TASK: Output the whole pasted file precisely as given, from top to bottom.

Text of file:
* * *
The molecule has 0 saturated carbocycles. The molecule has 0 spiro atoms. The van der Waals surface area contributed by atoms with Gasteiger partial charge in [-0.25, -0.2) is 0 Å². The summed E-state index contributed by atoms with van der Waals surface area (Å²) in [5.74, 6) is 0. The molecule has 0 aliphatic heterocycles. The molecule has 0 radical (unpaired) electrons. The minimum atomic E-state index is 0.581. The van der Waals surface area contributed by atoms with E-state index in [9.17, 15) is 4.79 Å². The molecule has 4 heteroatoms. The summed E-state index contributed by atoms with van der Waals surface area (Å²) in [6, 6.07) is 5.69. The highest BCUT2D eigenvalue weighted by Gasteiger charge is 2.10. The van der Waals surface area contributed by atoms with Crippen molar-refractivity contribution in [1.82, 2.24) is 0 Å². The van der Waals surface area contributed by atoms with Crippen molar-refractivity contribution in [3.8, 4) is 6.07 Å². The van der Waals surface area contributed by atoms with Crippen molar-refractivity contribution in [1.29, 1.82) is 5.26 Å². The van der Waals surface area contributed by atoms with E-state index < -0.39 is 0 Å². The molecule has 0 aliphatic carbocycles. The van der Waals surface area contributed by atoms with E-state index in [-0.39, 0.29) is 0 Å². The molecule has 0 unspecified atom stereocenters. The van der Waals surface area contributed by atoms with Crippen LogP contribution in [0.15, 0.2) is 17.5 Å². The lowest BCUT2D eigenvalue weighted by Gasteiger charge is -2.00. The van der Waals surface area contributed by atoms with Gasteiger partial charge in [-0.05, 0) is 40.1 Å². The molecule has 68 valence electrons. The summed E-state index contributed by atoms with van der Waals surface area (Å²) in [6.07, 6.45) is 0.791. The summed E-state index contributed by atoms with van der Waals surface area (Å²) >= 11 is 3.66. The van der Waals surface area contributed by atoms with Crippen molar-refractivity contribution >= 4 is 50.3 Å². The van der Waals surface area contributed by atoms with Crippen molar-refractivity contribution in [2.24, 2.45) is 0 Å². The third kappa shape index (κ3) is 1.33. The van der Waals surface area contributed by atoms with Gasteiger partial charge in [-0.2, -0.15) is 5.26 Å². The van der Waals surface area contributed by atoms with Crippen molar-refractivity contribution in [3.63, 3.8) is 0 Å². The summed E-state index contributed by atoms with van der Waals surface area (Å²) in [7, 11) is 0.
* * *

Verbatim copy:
The molecule has 0 saturated carbocycles. The molecule has 0 spiro atoms. The van der Waals surface area contributed by atoms with Gasteiger partial charge in [-0.25, -0.2) is 0 Å². The summed E-state index contributed by atoms with van der Waals surface area (Å²) in [5.74, 6) is 0. The molecule has 0 aliphatic heterocycles. The molecule has 0 radical (unpaired) electrons. The minimum atomic E-state index is 0.581. The van der Waals surface area contributed by atoms with E-state index in [9.17, 15) is 4.79 Å². The molecule has 4 heteroatoms. The summed E-state index contributed by atoms with van der Waals surface area (Å²) in [6, 6.07) is 5.69. The highest BCUT2D eigenvalue weighted by Gasteiger charge is 2.10. The van der Waals surface area contributed by atoms with Crippen molar-refractivity contribution in [1.82, 2.24) is 0 Å². The van der Waals surface area contributed by atoms with Crippen molar-refractivity contribution in [3.8, 4) is 6.07 Å². The van der Waals surface area contributed by atoms with Crippen molar-refractivity contribution in [1.29, 1.82) is 5.26 Å². The van der Waals surface area contributed by atoms with E-state index < -0.39 is 0 Å². The molecule has 0 aliphatic carbocycles. The van der Waals surface area contributed by atoms with E-state index in [-0.39, 0.29) is 0 Å². The molecule has 0 unspecified atom stereocenters. The van der Waals surface area contributed by atoms with Crippen LogP contribution in [0.15, 0.2) is 17.5 Å². The lowest BCUT2D eigenvalue weighted by Gasteiger charge is -2.00. The van der Waals surface area contributed by atoms with Gasteiger partial charge in [-0.05, 0) is 40.1 Å². The molecule has 68 valence electrons. The summed E-state index contributed by atoms with van der Waals surface area (Å²) in [6.07, 6.45) is 0.791. The summed E-state index contributed by atoms with van der Waals surface area (Å²) >= 11 is 3.66. The van der Waals surface area contributed by atoms with Crippen molar-refractivity contribution >= 4 is 50.3 Å². The van der Waals surface area contributed by atoms with Crippen molar-refractivity contribution in [2.24, 2.45) is 0 Å². The third kappa shape index (κ3) is 1.33. The van der Waals surface area contributed by atoms with Gasteiger partial charge in [-0.2, -0.15) is 5.26 Å². The van der Waals surface area contributed by atoms with Crippen molar-refractivity contribution in [3.63, 3.8) is 0 Å². The summed E-state index contributed by atoms with van der Waals surface area (Å²) in [7, 11) is 0.